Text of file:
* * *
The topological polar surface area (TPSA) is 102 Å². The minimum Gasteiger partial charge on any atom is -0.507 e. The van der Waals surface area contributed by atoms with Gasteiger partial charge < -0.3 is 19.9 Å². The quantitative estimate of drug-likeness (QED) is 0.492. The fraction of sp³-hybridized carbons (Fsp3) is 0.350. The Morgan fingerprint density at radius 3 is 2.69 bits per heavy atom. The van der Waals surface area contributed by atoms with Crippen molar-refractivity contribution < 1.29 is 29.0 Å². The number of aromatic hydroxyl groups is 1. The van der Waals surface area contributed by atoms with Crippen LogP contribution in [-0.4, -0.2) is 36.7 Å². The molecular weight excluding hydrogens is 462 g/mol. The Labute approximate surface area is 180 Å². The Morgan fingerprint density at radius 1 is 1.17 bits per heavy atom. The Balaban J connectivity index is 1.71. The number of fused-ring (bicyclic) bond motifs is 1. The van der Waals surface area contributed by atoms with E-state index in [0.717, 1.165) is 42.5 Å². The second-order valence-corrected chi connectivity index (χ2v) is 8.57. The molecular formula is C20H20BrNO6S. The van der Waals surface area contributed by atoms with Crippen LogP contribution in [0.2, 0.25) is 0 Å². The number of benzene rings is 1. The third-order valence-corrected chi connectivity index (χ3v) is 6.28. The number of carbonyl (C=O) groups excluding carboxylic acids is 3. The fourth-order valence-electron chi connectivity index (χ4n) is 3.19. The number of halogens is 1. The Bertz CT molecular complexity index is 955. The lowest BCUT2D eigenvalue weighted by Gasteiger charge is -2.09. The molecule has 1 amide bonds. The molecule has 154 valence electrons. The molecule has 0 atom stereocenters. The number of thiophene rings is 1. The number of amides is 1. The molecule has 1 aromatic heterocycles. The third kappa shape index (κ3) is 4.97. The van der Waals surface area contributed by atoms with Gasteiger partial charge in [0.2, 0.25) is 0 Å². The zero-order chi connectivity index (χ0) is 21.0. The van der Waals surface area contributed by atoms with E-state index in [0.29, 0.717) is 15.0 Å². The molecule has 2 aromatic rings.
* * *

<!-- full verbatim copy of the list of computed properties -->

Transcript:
The topological polar surface area (TPSA) is 102 Å². The minimum Gasteiger partial charge on any atom is -0.507 e. The van der Waals surface area contributed by atoms with Gasteiger partial charge < -0.3 is 19.9 Å². The quantitative estimate of drug-likeness (QED) is 0.492. The fraction of sp³-hybridized carbons (Fsp3) is 0.350. The Morgan fingerprint density at radius 3 is 2.69 bits per heavy atom. The van der Waals surface area contributed by atoms with Crippen molar-refractivity contribution < 1.29 is 29.0 Å². The number of aromatic hydroxyl groups is 1. The van der Waals surface area contributed by atoms with Crippen LogP contribution in [-0.4, -0.2) is 36.7 Å². The molecular weight excluding hydrogens is 462 g/mol. The Labute approximate surface area is 180 Å². The Morgan fingerprint density at radius 1 is 1.17 bits per heavy atom. The Balaban J connectivity index is 1.71. The number of fused-ring (bicyclic) bond motifs is 1. The van der Waals surface area contributed by atoms with E-state index in [0.717, 1.165) is 42.5 Å². The second-order valence-corrected chi connectivity index (χ2v) is 8.57. The molecular formula is C20H20BrNO6S. The van der Waals surface area contributed by atoms with Crippen LogP contribution in [0.2, 0.25) is 0 Å². The number of benzene rings is 1. The third-order valence-corrected chi connectivity index (χ3v) is 6.28. The number of carbonyl (C=O) groups excluding carboxylic acids is 3. The fourth-order valence-electron chi connectivity index (χ4n) is 3.19. The number of halogens is 1. The Bertz CT molecular complexity index is 955. The lowest BCUT2D eigenvalue weighted by Gasteiger charge is -2.09. The molecule has 1 amide bonds. The molecule has 154 valence electrons. The molecule has 0 atom stereocenters. The number of thiophene rings is 1. The number of amides is 1. The molecule has 1 aromatic heterocycles. The third kappa shape index (κ3) is 4.97. The van der Waals surface area contributed by atoms with Gasteiger partial charge in [0.2, 0.25) is 0 Å². The zero-order chi connectivity index (χ0) is 21.0. The van der Waals surface area contributed by atoms with E-state index in [0.29, 0.717) is 15.0 Å². The molecule has 2 aromatic rings.